In urban India, debt suicides are usually a family affair. On the other hand, when farmers commit suicide, they do it alone. “An indebted farmer’s suicide results in government intervention. His loan is often waived. This is one factor that makes him take his life,” explains Rajasekharan Nair, secretary, Thrani, a Thiruvananthapuram-based suicide counselling centre.

These rules don’t apply to urban citizens. A debt-ridden businessman, for instance, knows his family will have to bear the burden of his unpaid loan. “To save his family from harassment, he takes everybody’s lives,” adds Nair.

A bank officer from Calicut, Venkat Mathew, had approached Thrani, complaining of severe depression. Mathew had taken a loan of Rs 8 lakh to start a business, which flopped. To repay the loan, he did some manipulation of the bank’s deposits, got caught and was suspended. “When the moneylenders started demanding money, Mathew and his wife felt cornered and went into depression,” says Nair. Two months ago, despite counselling, the couple killed their two children and then consumed poison themselves.

Aasra, a Mumbai-based suicide prevention NGO, claims to have recorded a 30 per cent increase in 10 years in the number of people who call because they are in a monetary mess and are contemplating suicide. Most of these people are young, ambitious, high spending and impatient to get rich, says Johnson Thomas, director, Aasra. “As the avenues for spending increase, most young Indians have started living beyond their means. This leads to debt, depression and suicide,” says Thomas.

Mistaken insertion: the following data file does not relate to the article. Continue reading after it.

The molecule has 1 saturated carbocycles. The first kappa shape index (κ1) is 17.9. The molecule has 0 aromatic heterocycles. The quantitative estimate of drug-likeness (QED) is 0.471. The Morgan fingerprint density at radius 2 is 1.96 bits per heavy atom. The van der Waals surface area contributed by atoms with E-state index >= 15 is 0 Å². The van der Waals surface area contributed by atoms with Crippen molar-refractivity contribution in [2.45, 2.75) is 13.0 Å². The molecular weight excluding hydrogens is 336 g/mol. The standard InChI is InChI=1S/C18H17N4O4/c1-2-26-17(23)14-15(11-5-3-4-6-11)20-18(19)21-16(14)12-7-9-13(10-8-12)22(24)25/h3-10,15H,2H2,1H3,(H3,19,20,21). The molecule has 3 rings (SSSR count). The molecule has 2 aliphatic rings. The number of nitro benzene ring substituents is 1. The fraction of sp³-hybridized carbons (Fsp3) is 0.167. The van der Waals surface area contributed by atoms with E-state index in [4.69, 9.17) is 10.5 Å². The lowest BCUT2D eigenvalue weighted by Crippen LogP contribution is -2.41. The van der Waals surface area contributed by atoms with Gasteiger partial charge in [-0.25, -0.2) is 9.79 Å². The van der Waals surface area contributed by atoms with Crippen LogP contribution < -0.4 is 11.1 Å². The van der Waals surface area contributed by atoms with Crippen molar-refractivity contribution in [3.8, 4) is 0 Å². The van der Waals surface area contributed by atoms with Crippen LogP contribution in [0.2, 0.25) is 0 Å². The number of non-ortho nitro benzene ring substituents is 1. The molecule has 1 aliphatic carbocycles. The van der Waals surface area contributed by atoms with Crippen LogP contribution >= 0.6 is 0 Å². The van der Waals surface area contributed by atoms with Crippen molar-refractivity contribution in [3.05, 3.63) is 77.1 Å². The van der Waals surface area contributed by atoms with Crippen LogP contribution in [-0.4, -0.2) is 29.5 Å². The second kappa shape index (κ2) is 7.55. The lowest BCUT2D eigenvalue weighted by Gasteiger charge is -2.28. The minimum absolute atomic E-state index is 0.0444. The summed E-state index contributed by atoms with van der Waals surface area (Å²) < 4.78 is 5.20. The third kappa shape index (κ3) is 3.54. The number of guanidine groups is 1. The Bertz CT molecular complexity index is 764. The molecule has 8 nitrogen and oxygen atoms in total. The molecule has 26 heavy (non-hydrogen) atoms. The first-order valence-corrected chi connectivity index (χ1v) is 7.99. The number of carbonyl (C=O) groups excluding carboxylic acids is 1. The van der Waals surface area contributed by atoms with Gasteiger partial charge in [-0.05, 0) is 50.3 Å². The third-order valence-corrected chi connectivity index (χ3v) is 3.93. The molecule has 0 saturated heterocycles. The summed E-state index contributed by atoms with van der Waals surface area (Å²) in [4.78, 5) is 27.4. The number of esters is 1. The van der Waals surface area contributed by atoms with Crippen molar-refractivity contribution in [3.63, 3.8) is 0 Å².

Ajay Malhotra, spokesperson, Sumaitri, a Delhi-based suicide helpline, says that 15 per cent of the total suicide calls that Sumaitri receives are related to money troubles. Five years ago, such calls numbered less than 10 per cent.

It’s also about keeping up with the Chopras. “People want to keep up with their friends and neighbours. There is peer pressure to own what others do. And if they don’t have the money, then a conflict arises, which leads to stress and despair,” says Farokh Jijina, president, Befrienders India, part of a world-wide organisation for the lonely and suicidal.

Debt suicides are finding their way into small towns as well. A Jamshedpur-based NGO, Jeevan, tabulated the total suicides in the town from January to June this year. It found that economic problems were the third most common cause of suicide. Twenty per cent of suicide calls that Jeevan receives are related to financial troubles. “The reasons range from unemployment, inability to repay debts and frustration because of low salaries,” says Mahaveer Ram, director, Jeevan.

With 9,500 suicides last year, Kerala has the highest suicide rate in the country. “Debt is a very big problem in Kerala,” says Rajesh Pillai, director, Maithri, a Kochi-based suicide prevention centre. Travel through the state and you see palatial houses dotting the countryside. “People spend heavily on building houses, buying jewellery and in marriages,” says Pillai.

But what they spend is often borrowed money. Thirty-five per cent of the suicide calls that Maithri receives arise out of debt issues. “Debt is the second most common cause of suicide in the state,” says Pillai.